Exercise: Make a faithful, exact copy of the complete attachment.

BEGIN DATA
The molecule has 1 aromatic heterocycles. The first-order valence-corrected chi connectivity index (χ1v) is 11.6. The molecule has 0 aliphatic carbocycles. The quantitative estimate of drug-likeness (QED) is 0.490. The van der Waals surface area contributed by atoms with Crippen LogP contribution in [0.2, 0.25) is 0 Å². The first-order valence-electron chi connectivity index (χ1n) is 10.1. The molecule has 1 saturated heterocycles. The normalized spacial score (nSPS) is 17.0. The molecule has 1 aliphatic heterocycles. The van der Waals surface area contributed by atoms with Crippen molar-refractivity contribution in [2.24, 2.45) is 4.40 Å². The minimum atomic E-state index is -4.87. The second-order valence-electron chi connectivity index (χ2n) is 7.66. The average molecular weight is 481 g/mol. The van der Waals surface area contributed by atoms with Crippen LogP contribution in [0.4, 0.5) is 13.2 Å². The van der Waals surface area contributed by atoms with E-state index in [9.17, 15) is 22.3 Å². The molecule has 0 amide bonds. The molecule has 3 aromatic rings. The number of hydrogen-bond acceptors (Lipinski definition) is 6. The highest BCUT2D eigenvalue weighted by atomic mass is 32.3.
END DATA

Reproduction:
The molecule has 1 aromatic heterocycles. The first-order valence-corrected chi connectivity index (χ1v) is 11.6. The molecule has 0 aliphatic carbocycles. The quantitative estimate of drug-likeness (QED) is 0.490. The van der Waals surface area contributed by atoms with Crippen LogP contribution in [0.2, 0.25) is 0 Å². The first-order valence-electron chi connectivity index (χ1n) is 10.1. The molecule has 1 saturated heterocycles. The normalized spacial score (nSPS) is 17.0. The molecule has 1 aliphatic heterocycles. The van der Waals surface area contributed by atoms with Crippen molar-refractivity contribution in [2.24, 2.45) is 4.40 Å². The minimum atomic E-state index is -4.87. The second-order valence-electron chi connectivity index (χ2n) is 7.66. The average molecular weight is 481 g/mol. The van der Waals surface area contributed by atoms with Crippen LogP contribution in [0.4, 0.5) is 13.2 Å². The van der Waals surface area contributed by atoms with E-state index in [9.17, 15) is 22.3 Å². The molecule has 0 amide bonds. The molecule has 3 aromatic rings. The number of hydrogen-bond acceptors (Lipinski definition) is 6. The highest BCUT2D eigenvalue weighted by atomic mass is 32.3.